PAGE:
Slowly, I realized what was going on. It was a bit of a revelation, I can tell you, and actually one that I still fight, believe it or not. I grew up NEVER going to teach. That was the one thing absolutely outside of my identity, probably due to all the bad experiences I had in public school before I was homeschooled. The me, the soul part of me, reeled from this abrupt change. But it made sense. I had been a natural teacher my whole life, enjoying helping my friends with work and sharing (teaching) my friends and family things I’d learned or read. The world was laughing at me.

I accepted it quickly though, because I was also getting interested in Korea at the same time, and it was the easiest and most logical way to live there. I still can’t explain “why Korea” when someone asks. I say it’s because I was already interested in the Korean language, and that’s true. I think Korean is the most beautiful language there is, but that’s also hard to explain. Do I need to? Cookie dough is my favorite ice cream, Korean is my favorite language. Done. Fine.

But that was just the impetus to look into Korea as a whole. I was also already watching Korean dramas, and while I knew that dramas are not any good sort of representation for real life (I’d also watched a LOT of Taiwanese dramas before going to Taiwan), I was intrigued by the kind of ideals I saw portrayed through their show writing. The culture behind the shows, so to speak. How they made characters react to certain situations, and who was slated as the good or bad guy and for what reasons. Deep stuff, I tell you.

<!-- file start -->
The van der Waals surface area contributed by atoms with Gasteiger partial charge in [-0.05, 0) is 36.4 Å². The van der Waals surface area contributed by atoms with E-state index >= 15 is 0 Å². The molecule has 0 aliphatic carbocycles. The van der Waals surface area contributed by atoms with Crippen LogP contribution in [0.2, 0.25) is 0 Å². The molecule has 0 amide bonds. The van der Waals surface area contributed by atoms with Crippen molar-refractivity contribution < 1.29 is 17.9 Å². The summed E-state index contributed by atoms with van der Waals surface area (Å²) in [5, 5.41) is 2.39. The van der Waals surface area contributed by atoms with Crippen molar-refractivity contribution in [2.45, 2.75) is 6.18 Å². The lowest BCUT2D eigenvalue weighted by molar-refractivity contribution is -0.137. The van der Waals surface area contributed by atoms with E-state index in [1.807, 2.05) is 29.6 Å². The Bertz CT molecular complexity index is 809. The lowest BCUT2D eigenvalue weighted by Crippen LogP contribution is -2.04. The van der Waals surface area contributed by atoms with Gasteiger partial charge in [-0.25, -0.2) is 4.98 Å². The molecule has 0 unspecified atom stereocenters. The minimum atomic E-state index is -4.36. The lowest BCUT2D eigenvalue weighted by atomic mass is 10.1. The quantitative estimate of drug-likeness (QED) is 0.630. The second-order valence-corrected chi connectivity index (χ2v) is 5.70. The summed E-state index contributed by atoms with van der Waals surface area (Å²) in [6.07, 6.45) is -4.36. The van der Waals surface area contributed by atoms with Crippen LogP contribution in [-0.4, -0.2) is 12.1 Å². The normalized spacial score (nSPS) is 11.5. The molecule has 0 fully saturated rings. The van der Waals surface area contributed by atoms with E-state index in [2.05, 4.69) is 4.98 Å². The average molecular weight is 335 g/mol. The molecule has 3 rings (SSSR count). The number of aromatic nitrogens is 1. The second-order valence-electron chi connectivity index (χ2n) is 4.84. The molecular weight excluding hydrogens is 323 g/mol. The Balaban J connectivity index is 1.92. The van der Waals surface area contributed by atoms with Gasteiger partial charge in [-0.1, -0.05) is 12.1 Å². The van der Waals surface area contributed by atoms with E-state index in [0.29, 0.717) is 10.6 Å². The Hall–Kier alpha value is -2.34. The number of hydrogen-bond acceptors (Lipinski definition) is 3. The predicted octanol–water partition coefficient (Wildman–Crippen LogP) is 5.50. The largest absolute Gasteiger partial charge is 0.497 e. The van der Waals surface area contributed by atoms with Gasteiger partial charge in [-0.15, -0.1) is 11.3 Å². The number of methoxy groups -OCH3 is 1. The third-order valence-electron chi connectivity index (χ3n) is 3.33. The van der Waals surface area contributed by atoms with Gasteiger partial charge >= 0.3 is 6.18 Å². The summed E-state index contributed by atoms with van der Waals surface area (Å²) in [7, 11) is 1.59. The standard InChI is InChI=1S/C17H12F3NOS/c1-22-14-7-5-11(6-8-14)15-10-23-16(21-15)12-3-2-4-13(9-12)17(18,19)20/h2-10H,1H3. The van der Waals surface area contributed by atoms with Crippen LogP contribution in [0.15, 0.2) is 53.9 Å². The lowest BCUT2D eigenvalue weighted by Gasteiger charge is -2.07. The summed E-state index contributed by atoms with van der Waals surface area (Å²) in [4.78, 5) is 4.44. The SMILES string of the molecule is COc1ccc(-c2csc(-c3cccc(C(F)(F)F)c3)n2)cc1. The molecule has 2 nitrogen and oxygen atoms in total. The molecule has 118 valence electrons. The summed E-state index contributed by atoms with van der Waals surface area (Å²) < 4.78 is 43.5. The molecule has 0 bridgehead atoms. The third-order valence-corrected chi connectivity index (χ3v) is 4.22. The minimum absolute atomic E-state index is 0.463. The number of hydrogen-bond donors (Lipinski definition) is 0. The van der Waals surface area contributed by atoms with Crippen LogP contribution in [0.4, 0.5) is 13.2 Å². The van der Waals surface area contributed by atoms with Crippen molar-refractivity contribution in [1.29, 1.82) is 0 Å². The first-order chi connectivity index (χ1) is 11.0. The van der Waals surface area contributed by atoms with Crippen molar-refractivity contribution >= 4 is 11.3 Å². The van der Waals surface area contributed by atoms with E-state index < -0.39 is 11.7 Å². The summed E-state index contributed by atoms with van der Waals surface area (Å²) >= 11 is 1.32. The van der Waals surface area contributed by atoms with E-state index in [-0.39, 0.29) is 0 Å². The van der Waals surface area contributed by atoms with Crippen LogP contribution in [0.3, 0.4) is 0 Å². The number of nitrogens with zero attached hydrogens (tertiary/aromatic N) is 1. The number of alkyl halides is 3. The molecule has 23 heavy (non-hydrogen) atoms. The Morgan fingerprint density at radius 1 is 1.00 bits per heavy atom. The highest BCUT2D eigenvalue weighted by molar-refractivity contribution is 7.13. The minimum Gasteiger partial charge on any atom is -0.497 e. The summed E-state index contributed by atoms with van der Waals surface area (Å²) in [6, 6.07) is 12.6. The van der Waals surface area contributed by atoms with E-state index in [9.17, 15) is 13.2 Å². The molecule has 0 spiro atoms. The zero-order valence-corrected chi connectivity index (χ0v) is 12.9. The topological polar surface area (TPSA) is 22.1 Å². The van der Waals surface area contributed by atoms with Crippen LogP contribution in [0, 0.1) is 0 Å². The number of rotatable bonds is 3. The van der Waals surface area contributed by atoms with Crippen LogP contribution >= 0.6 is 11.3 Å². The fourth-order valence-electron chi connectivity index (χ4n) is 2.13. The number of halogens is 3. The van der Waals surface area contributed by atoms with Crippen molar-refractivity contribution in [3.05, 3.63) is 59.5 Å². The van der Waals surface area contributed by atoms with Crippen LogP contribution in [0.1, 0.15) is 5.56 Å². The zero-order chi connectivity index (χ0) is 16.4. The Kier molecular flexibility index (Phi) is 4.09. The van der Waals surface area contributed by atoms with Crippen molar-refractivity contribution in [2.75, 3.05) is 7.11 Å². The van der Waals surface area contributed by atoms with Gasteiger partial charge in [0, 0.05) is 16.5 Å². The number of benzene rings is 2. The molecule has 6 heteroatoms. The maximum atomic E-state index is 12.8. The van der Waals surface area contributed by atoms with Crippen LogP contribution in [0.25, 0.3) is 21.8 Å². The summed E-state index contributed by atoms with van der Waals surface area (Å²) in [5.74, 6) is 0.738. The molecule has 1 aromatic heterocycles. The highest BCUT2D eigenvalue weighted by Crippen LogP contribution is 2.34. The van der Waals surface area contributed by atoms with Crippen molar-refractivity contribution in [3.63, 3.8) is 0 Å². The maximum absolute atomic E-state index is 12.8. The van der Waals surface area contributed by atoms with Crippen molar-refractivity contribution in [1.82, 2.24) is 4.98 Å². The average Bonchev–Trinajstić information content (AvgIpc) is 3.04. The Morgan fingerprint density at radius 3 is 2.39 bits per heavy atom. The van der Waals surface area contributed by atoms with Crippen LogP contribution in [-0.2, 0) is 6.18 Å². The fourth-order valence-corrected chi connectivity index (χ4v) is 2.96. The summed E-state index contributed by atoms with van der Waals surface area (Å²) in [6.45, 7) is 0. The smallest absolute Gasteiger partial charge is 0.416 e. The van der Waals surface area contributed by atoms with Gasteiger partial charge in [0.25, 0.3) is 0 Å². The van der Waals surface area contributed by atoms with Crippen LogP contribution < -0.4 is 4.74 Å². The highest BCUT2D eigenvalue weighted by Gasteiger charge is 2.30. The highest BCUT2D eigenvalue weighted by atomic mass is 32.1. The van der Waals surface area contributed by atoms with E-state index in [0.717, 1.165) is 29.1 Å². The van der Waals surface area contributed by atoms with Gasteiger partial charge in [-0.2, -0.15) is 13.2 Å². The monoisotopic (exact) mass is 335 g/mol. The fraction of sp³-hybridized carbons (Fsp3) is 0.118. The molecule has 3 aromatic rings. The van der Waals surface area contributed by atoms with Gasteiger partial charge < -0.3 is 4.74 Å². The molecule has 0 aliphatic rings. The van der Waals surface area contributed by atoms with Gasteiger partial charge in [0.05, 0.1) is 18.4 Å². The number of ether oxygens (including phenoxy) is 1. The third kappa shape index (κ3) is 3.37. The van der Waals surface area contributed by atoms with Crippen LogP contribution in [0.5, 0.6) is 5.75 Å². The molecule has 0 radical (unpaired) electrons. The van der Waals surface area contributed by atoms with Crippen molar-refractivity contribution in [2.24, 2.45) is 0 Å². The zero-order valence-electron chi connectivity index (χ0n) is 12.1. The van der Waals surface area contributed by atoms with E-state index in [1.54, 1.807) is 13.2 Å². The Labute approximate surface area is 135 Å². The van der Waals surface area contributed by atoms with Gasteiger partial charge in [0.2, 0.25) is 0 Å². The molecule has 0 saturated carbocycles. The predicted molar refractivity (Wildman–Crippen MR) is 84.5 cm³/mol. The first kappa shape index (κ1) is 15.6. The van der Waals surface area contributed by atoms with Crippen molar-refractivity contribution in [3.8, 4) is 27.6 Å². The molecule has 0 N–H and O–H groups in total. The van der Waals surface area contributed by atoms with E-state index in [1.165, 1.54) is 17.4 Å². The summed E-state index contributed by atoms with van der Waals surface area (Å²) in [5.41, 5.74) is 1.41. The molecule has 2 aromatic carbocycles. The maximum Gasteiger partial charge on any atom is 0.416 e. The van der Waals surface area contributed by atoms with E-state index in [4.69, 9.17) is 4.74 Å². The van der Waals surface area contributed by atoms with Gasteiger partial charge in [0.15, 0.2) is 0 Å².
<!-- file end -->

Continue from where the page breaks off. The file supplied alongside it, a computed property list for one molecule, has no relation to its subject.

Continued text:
At any rate, I read about Korea, I found Eatyourkimchi and watched all the videos, I tried Korean food for the first time and nearly died of joy…a lot went on in Taiwan to fuel my passion for Korea. Despite your warnings, dear school nurse, of Korean men.

So Korea it was. I had notebooks full of plans for living there, teaching there, blogging there… It was pure joy. But there was also the Big Gap. The two years of black hole college waiting to suck my fervor and joy away. I’m exaggerating. Slightly.

I’m on the other end now of it now though. Graduated, job in hand, counting down the weeks. Weeks.

I wonder what other people’s dream stories are like. Whether they’ve changed as much, and as often, as mine. Whether they’re working on their dreams now. I hope you are, friends. I hope you never let go of dreaming.



6 thoughts on “my dream, my old friend

  1. No, those are not satisfactory answers, young lady. Cookie dough is NOT an ice cream flavor and you must dig deeper into the bowl to find out why you like the Korean language! 😛 It’s okay, your assignment can wait until you are in Korea. See what a nice easy teacher I am? 🙂

    But seriously, now I know just a little more and isn’t it fascinating to think about how you got here? Love it.


Leave a Reply

Fill in your details below or click an icon to log in: Logo

You are commenting using your account. Log Out / Change )

Twitter picture

You are commenting using your Twitter account. Log Out / Change )

Facebook photo

You are commenting using your Facebook account. Log Out / Change )

Google+ photo

You are commenting using your Google+ account. Log Out / Change )

Connecting to %s